Planning permission has been granted for one of the largest solar farm constructions in the Yorkshire region which could power up to 15,000 homes, thanks to the work of rural surveyors GSC Grays.
South Lowfield solar farm in Kirkby Fleetham, North Yorkshire, will see 200 acres of farmland converted to solar energy production and plug straight into the local energy grid. The solar farm will be funded and operated by Lightsource BP. The approved design means the farmland can be retained for light agricultural use for the duration of the solar farm and then returned to full agricultural use – securing the land for the farmer and future generations of their family.
Permission was granted after a thorough consultation which evaluated the impact on access routes, biodiversity and flood risks. The application was very well received by the local community with 18 letters of support and only 3 objections, the main concerns raised by objectors related to construction traffic which will be managed through consultation with the Council, Highways Authority and the local community.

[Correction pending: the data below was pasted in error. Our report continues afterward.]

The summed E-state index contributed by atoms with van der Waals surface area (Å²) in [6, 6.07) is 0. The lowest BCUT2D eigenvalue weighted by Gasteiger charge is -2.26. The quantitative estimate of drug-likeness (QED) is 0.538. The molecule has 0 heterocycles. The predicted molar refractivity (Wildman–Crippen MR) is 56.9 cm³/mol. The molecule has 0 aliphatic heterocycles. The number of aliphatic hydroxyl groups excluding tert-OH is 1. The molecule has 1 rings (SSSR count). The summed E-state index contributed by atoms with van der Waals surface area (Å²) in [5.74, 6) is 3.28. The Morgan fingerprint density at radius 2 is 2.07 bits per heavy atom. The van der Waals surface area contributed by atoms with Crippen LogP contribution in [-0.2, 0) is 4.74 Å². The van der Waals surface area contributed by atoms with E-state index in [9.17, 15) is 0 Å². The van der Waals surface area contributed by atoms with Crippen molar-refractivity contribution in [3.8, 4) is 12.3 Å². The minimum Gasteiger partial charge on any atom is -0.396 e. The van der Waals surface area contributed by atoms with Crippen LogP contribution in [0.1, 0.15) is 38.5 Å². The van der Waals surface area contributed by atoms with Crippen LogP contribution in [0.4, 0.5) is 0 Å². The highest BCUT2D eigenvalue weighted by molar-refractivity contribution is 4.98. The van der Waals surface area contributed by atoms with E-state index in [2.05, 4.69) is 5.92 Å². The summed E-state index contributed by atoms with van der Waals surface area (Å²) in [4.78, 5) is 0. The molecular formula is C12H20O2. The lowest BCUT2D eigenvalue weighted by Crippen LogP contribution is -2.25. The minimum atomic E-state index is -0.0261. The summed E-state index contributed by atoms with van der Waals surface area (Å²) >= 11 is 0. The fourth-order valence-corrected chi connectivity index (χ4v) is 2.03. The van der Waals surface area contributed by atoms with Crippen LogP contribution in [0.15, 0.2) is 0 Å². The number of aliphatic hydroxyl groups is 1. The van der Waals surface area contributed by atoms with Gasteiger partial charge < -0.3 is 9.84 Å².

Chris Thyer, Rural Associate Director at GSC Grays, worked closely with the owner of the land and Lightsource BP:
“This project is a fantastic example of diversification which provides clean renewable energy equivalent to taking 3,500 cars off the road each year while creating a wildflower meadow to encourage biodiversity. The land beneath the solar panels can be cut, or grazed by sheep to minimize the loss of farmland
Central to the successful application was the collaboration between the farmer, Lightsource BP and the local community. During the process public consultations and clear communication established the local benefits whilst taking care to address the concerns of nearby residents.
“Community engagement played a vital role in this project and we are delighted that the local community were overwhelmingly positive about the need to generate clean renewable electricity. Lightsource BP carefully selected this site for its proximity to the electricity grid, low grade agricultural land and the existing trees and hedges which make the solar farm very difficult to see from public roads or footpaths.”
It’s expected that work will start in early 2020 in time to start generating power in 2021. The planning permission is temporary, so when the solar panels reach the end of their life, the site must be decommissioned and the land restored back to its original condition.